Alabaster Museum presents an evening of intergalactic soundwave surfing and hallucinatory visions, harkening back to the halcyon days of West Coast acid tests, the Exploding Plastic Inevitable and the UFO Club. Eyegate II will drive lasers right into your third eye with liquid lights and film projections as four of the region's premier psych ensembles provide the foundation for inner levitation. Space is the place!
Important note #1: Guardian Alien has been added to the bill and will start at 8:30 sharp. This makes a great bill even better.
Important note #2: Many of you already know about Tom Carter, but for those who don't, Tom was supposed to be part of this bill but came down with acute pneumonia while touring Europe a couple of months ago. He's been hospitalized since May but has improved enough so that he should be released in August. Unfortunately, he'll have a mountain of medical bills and no job awaiting when he returns, so we are donating all the proceeds from this show to him. There's no cover, but we all would GREATLY appreciate any financial assistance to Tom. Not only is he one of the nicest guys around, he is responsible for some of the most beautifully inspiring music of the past 20 years.
Friday, July 20
4014 Walnut St.
8pm, all ages!
Free (donations STRONGLY suggested)
Bardo Pond (Philly, Matador/Fire/ATP)
Rhyton (NYC, Thrill Jockey, mem. of No Neck Blues Band/D Charles Speer/Psychic Ills)
Kohoutek (The Eastern Seabord, Prophase/Music Fellowship)
Guardian Alien (NYC, Thrill Jockey, ex-Liturgy)
w/ visuals provided by Eyegate II
Bardo Pond was the flagship band of Philly's "Psychedelphia" space rock movement, which also included the likes of Aspera, Asteroid No. 4, the Azusa Plane, and tangentially the Lilys. (check out drugmusic.com for some tastes of psychedelphia). Explicitly drug-inspired -- their titles were filled with obscure references to psychedelics -- they favored lengthy, deliberate sound explorations filled with all the hallmarks of modern-day space rock: droning guitars, thick distortion, feedback, reverb, and washes of white noise. Hints of blues structure often cropped up, but Bardo Pond's earliest roots lay with avant-garde noisemakers from the realm of free jazz and from New York's no wave movement and downtown Knitting Factory scene. As their musicianship improved, the band gradually incorporated more traditional influences, but maintained their affinity for the outer fringes of music. Thus, their brand of space rock echoed not just genre staples like Hawkwind and Pink Floyd, but jam-happy Krautrockers (Amon Duul II, Popol Vuh, Ash Ra Tempel, Guru Guru) and experimental indie heroes (Sonic Youth, My Bloody Valentine, and especially Spacemen 3). With a steady stream of releases on Matador, the band stuck around long enough to draw comparisons to the spacier, noisier contingent of post-rockers, like Mogwai and Flying Saucer Attack.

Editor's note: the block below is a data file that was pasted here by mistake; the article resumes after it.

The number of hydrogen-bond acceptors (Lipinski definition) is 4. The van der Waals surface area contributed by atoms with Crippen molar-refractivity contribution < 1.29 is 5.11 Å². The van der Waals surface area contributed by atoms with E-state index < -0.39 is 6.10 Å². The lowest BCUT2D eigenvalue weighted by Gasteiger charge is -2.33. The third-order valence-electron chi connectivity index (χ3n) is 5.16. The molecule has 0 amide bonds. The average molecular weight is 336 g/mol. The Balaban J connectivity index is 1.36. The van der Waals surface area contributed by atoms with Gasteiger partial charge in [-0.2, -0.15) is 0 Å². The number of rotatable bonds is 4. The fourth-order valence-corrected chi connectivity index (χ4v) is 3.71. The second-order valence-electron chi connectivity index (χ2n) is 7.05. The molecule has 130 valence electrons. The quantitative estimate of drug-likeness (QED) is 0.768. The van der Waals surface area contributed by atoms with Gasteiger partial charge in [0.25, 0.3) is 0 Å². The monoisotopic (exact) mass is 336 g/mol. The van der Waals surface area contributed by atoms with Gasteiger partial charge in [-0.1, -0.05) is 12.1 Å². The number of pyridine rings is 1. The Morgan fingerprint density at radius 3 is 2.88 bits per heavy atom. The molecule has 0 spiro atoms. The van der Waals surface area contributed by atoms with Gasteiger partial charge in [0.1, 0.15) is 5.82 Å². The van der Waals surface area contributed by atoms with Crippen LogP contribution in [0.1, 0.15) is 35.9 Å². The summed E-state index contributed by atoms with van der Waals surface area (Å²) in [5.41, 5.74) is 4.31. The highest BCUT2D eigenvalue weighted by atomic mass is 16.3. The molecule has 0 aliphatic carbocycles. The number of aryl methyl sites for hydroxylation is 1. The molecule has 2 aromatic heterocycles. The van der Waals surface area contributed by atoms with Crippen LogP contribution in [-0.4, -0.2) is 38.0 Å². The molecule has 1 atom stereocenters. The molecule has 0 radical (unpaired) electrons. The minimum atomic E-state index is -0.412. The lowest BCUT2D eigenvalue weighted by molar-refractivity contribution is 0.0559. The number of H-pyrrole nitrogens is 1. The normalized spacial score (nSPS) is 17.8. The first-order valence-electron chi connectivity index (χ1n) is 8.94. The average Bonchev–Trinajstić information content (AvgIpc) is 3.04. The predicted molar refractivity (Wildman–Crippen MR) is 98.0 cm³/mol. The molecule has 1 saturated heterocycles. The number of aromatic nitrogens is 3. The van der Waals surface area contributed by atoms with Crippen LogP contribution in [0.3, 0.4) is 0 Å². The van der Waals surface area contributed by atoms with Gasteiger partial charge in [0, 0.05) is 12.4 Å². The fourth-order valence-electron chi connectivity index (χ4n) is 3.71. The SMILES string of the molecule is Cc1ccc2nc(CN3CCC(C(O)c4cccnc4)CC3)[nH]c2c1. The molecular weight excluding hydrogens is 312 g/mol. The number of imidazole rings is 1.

Bardo Pond was formed in Philadelphia in 1989 by guitar-playing brothers Michael and John Gibbons, who'd long had an interest in making free-form noise, though they didn't pick up nonpercussion instruments until attending art school in their twenties. Their first collaborator was guitarist Clint Takeda, a friend of Michael's who shared their enthusiasm for free music. Over the next two years, the band held twice-weekly jam sessions in their living room. At first, their aesthetic was one of naive, unfettered freedom, but they slowly grew convinced of the need for some semblance of structure and proper instrumental technique. Takeda christened the band Bardo Pond in 1991, after a location described in the Tibetan Book of the Dead. By that time, they'd picked up new members in vocalist/flute player Isobel Sollenberger and drummer Bob Sentz, both art academy classmates of the Gibbons brothers.